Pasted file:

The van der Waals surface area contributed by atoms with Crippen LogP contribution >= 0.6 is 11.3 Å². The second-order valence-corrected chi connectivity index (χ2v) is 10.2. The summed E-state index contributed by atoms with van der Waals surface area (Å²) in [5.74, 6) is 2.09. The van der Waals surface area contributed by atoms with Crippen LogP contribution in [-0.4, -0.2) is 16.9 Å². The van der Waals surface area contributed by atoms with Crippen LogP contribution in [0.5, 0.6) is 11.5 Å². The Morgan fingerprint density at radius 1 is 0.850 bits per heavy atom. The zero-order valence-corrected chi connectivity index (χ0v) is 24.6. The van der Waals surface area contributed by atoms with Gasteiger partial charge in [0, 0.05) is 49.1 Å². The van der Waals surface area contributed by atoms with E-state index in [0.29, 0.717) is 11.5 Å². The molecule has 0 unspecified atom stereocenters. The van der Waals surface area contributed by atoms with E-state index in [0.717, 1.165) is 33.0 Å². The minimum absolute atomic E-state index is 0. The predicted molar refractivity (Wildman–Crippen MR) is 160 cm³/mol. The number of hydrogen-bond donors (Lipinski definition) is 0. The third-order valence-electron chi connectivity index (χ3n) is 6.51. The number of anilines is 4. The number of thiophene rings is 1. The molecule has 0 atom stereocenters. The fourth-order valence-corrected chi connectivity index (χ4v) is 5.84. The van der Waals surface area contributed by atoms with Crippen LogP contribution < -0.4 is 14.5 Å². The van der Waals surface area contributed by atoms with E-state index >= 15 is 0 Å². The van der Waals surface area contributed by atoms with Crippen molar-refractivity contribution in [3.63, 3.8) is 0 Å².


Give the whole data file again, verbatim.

The van der Waals surface area contributed by atoms with Crippen LogP contribution >= 0.6 is 11.3 Å². The second-order valence-corrected chi connectivity index (χ2v) is 10.2. The summed E-state index contributed by atoms with van der Waals surface area (Å²) in [5.74, 6) is 2.09. The van der Waals surface area contributed by atoms with Crippen LogP contribution in [-0.4, -0.2) is 16.9 Å². The van der Waals surface area contributed by atoms with Crippen LogP contribution in [0.5, 0.6) is 11.5 Å². The Morgan fingerprint density at radius 1 is 0.850 bits per heavy atom. The zero-order valence-corrected chi connectivity index (χ0v) is 24.6. The van der Waals surface area contributed by atoms with Gasteiger partial charge in [0, 0.05) is 49.1 Å². The van der Waals surface area contributed by atoms with E-state index in [0.29, 0.717) is 11.5 Å². The molecule has 0 unspecified atom stereocenters. The van der Waals surface area contributed by atoms with E-state index in [0.717, 1.165) is 33.0 Å². The minimum absolute atomic E-state index is 0. The predicted molar refractivity (Wildman–Crippen MR) is 160 cm³/mol. The number of hydrogen-bond donors (Lipinski definition) is 0. The third-order valence-electron chi connectivity index (χ3n) is 6.51. The number of anilines is 4. The number of thiophene rings is 1. The molecule has 0 atom stereocenters. The fourth-order valence-corrected chi connectivity index (χ4v) is 5.84. The van der Waals surface area contributed by atoms with Crippen LogP contribution < -0.4 is 14.5 Å². The van der Waals surface area contributed by atoms with E-state index >= 15 is 0 Å². The van der Waals surface area contributed by atoms with Crippen molar-refractivity contribution in [3.63, 3.8) is 0 Å².